To me, this is neither good prose nor does it provide any valuable information. You could say all of the same things about virtually any nation or political leader. And in any case I do not think it is even true. Were all of Jefferson’s goals “noble”? Is compromise “inevitable”? Is the “war” between the “ideal and the real” actually similar to the conflict between “the intellectual” and “the visceral”? What does this even mean? This passage is hardly even valid as a platitude.

This leads me to what is my core criticism of the book: Jon Meacham’s understanding of Jefferson. Meacham’s central point is that Jefferson was a man of high ideals, but someone who was willing to compromise on his ideals in order to be an effective politician. This is the “Art of Power.” Thus, all of Jefferson’s pronouncements of principle are taken at face value, and all of his actions that do not align with his stated valued are excused as shrewd maneuvering.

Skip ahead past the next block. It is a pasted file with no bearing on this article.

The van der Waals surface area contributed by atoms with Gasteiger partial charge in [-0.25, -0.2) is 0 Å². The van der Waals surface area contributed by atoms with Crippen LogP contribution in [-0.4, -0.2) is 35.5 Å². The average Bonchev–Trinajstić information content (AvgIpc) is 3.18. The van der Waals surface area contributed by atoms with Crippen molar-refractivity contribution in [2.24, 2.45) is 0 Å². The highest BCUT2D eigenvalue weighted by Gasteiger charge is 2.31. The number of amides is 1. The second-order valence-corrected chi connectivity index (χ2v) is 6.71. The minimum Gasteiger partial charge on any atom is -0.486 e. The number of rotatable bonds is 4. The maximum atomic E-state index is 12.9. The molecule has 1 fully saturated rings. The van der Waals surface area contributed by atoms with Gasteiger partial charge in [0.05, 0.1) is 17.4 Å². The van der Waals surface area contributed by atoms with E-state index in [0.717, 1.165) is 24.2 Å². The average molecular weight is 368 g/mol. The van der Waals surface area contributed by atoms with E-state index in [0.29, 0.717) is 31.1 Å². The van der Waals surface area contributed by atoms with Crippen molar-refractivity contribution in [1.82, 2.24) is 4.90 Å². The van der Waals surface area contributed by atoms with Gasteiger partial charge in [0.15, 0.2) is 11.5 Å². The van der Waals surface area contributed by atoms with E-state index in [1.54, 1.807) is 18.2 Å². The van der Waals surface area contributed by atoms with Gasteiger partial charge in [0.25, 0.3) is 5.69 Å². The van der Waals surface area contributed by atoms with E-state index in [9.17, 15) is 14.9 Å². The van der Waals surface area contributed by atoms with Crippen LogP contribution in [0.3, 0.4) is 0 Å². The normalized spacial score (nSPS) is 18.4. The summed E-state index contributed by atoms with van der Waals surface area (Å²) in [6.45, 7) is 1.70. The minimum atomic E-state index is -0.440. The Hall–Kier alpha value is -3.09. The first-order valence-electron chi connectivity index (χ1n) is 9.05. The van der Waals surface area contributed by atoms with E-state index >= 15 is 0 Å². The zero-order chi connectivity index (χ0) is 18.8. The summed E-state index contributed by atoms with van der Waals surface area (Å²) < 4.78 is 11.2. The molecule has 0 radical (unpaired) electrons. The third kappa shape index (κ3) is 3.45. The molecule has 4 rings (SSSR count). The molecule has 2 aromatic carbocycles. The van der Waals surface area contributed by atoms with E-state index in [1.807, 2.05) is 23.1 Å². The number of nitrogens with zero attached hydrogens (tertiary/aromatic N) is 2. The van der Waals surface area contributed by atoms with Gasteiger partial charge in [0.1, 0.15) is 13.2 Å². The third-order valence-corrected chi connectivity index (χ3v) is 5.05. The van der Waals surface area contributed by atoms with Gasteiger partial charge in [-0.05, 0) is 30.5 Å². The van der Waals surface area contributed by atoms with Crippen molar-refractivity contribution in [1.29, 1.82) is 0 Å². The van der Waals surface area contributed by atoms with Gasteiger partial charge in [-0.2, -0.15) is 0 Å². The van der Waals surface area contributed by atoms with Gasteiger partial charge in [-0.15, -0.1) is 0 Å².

Yet there is a difference between compromising on one’s vision and doing just the opposite. Consider Jefferson’s presidency. After having spent the last twelve years whipping up fears of overbearing central power, Jefferson signed the Louisiana Purchase and instituted a trade embargo—two huge expansions of federal power. Meacham would have us see these moves as capitulations to circumstances. But I think Jefferson’s tendency to flout the dictates of his own pen are too numerous to excuse. To pick another example, although he often styled himself above politicking and libel, Jefferson frequently employed others to write attacks on his enemies (as in the case of James Callender).